It’s better to slightly underwater your dragon fruit plants than to overwater them. Dragon fruit plants can get by on some dryness for short periods of time, but overwatering will surely kill them.

During its active growing season, water the soil only when the top 2-3 inches are dry. Water until you see it begin to leak out of the drainage holes. This is a good signal that the soil is completely saturated. During the winter season, cut back on watering as the plant is dormant during this time.

Temperature and Humidity

Keep your dragon fruit plant in rooms that have temperatures that range from 65 F to 85 F. Despite its love for warmth, temperatures over 100 F can harm your plant, so it’s best to avoid subjecting it to these high temperatures.

The dragon fruit plant does not tolerate frost at all. During winter, keep it away from windows that get cold or allow drafts inside. If your space allows it, bring it near your heater so that it can enjoy the warm temperatures even in winter.

To keep your dragon fruit plant from drying out, keep the humidity at 30 percent to 50 percent. A humidifier is an amazing tool to help you get this condition. Alternatively, you can create a humidity tray by placing one with pebbles and water near the plant.

Dragon Fruit Propagation

They may not look like it, but dragon fruit plants are some of the easiest plants to propagate. There are three ways to go about it, which are from seeds, by cuttings or division, and by grafting.

Among the three, cutting or division is the easiest. Growing dragon fruit plants from seed will take a long time before they fully become a mature plant. Grafting is a fun method, but it is best suited to advanced gardeners.

By Cutting

To propagate by cutting, all you need is a couple of healthy stems from a parent dragon fruit plant. After cutting, allow them to dry for about two to three days. This will cause the cut parts of the cuttings, which are often called the callous, to dry.

Once the cuttings have dried, dip the ends into some rooting hormone. Rooting hormones will help your cuttings develop roots faster while preventing fungus growth. This isn’t strictly necessary, but increases your chances of success.

Place the cuttings in loose, well-draining soil. Make sure that the calloused ends are in the soil because these ends will be the ones to develop the roots. Place them in an area that receives bright indirect light.

Water the cuttings sparingly, just enough to keep the soil damp but not wet. Depending on the variety and the growing conditions, new growth can take several weeks or months.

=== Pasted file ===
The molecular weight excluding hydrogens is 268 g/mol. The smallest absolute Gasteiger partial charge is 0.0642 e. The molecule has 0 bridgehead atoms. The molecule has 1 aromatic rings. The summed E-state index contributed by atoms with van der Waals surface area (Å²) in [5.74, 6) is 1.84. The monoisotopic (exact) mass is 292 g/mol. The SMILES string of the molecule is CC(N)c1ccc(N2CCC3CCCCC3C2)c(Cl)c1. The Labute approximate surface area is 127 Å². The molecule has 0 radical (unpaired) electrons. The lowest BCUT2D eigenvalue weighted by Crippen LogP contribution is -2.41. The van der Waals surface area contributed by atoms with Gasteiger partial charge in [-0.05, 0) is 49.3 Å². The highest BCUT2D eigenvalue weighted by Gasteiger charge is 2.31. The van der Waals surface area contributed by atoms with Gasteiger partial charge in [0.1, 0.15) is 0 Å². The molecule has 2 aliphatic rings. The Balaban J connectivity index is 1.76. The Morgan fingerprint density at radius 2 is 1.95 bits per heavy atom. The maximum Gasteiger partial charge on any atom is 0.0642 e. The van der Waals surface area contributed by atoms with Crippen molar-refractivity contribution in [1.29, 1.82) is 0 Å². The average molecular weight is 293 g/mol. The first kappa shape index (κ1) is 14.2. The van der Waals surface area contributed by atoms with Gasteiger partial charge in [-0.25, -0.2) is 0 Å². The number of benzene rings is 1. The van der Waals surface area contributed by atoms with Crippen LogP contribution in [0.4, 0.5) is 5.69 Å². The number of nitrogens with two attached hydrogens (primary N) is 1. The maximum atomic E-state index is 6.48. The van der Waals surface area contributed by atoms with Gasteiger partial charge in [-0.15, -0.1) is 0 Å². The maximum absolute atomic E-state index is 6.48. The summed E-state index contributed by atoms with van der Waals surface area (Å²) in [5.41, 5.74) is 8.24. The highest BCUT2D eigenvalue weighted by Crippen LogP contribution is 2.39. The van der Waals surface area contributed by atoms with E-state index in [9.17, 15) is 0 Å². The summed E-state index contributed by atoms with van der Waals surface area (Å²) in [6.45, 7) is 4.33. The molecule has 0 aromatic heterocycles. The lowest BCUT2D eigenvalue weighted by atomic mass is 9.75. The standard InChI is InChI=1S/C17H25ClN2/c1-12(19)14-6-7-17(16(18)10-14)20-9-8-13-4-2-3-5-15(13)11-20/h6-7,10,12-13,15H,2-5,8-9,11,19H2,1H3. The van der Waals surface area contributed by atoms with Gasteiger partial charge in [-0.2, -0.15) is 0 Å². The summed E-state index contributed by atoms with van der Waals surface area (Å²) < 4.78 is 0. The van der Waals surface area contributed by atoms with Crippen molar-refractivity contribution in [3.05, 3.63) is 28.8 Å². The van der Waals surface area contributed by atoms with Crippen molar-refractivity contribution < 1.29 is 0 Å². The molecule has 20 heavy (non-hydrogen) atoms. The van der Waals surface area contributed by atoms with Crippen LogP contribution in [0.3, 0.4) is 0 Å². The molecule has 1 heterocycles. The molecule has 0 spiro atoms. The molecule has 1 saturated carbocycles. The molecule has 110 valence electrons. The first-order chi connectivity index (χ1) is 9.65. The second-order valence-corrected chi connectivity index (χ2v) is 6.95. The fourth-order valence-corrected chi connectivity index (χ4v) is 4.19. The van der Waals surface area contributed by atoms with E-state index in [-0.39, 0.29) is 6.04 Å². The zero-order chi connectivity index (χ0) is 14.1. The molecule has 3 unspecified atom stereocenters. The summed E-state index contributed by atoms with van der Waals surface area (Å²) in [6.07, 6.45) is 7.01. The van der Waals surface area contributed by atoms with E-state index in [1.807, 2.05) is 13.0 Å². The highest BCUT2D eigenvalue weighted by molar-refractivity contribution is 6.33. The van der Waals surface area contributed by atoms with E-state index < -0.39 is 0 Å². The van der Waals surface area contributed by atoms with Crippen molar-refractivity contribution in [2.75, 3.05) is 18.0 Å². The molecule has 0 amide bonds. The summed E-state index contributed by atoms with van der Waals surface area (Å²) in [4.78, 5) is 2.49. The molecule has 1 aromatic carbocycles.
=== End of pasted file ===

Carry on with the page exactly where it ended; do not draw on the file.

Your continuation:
Your cuttings should not be disturbed at this point because this is the time when they are growing roots. Messing with the plant before the roots are strong enough can dislodge the plant and hamper its growth. Continue caring for them until it begins to sprout leaves; at this point, you can gradually increase both watering and sun exposure until it’s that of normal care.

By Division

For division, it takes a bit more work. This is because you need to carefully consider the parts of the plant that need to be taken out and divided. To do this, you have to carefully lift out the plant without damaging its roots.

Now, look at the plant and decide which parts need to be divided. Try to divide the bigger parts that have stem growths and roots. Separate the roots and plant parts gently. If it’s difficult to separate them due to tangled roots, use a clean and sterile knife to make a clean cut and split the plant.

Place each divided section into its own container, and fill the pot with loose well-draining soil. Keep them in an area that receives bright indirect light, and water them sparingly.

Similar to propagating dragon fruit plants by cutting, you should see them start to put forth new growth after a few weeks or months. In the meantime, care for them regularly.

Encouraging Fruit Flowering and Fruiting

It takes years for dragon fruit plants to mature, flower, and bear fruit. During this time, you must make sure that the growing conditions are just right so that they can stimulate your plant to produce flowers and fruits.